• Enable hardware-based DEP for programs on your computer. In 32-bit programs, hardware-based DEP may be disabled depending on your configuration, but in 64-bit versions of Windows, the setting is always enabled for 64-bit built-in programs.

Not sure which version of Windows is running on your PC? Here are 4 ways to tell if you’re using 32-bit or 64-bit Windows.

Software-based DEP

Software-based DEP is an additional set of DEP security checks that help prevent malicious code from leveraging exception-handling mechanisms in Windows.

This type of DEP runs on any processor that’s capable of running Windows XP Service Pack 2, and protects only limited system binaries, regardless of your processor’s hardware-based DEP capabilities.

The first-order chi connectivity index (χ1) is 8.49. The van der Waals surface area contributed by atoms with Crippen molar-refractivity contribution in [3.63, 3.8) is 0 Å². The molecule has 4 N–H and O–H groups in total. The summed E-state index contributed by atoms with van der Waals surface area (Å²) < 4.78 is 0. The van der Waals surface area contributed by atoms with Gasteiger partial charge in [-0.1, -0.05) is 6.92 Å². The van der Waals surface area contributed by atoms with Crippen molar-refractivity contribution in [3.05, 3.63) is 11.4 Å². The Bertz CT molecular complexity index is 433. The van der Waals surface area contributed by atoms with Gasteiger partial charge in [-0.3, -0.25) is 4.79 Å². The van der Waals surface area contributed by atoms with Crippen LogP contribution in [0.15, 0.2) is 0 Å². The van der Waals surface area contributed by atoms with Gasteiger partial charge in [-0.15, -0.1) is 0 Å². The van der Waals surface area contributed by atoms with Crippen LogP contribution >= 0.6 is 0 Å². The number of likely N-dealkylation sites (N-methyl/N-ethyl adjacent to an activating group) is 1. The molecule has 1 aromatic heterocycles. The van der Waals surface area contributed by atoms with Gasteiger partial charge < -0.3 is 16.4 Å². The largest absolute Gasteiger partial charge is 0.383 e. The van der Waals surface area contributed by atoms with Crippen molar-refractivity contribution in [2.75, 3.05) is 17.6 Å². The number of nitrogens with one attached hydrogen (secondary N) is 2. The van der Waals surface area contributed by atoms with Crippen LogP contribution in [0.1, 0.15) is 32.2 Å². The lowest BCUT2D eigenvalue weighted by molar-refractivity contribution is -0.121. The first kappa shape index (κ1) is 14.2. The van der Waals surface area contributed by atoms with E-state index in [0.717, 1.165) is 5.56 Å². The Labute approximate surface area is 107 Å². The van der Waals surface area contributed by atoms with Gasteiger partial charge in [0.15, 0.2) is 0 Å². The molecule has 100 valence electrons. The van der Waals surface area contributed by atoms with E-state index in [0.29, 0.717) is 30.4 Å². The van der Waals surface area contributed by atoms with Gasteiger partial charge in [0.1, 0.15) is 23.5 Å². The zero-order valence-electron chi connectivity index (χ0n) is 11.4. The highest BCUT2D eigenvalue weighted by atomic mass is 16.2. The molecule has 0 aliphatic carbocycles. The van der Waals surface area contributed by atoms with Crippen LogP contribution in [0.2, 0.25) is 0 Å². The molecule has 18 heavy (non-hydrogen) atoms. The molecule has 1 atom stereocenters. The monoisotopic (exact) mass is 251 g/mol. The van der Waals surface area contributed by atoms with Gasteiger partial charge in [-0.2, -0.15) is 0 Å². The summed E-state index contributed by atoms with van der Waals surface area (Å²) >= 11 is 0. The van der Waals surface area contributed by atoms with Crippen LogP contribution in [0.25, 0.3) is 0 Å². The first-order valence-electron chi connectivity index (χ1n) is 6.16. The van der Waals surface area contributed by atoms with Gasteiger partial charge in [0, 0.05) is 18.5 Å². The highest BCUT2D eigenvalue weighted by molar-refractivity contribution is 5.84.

How to Know if DEP Is Active on Your Windows 10 PC

You can check the DEP status on your PC system using the following steps:

  1. Open Control Panel and select System and Security.
  1. Next, select System.
  1. Type View Advanced System Settings in the search box.
  1. In the System settings popup, select Settings under the Performance section.
  1. Select Data Execution Prevention tab to open DEP settings.
  1. You’ll see your current DEP status on your system, and whether or not your computer’s processor supports hardware-based DEP.
  1. You can also add exceptions to DEP if needed, but do this only if there are no other alternatives. To add exceptions, select Turn on DEP for all programs and services except those I select and then select Add. Choose the executable file you want excluded, and then restart your PC for the changes to take effect.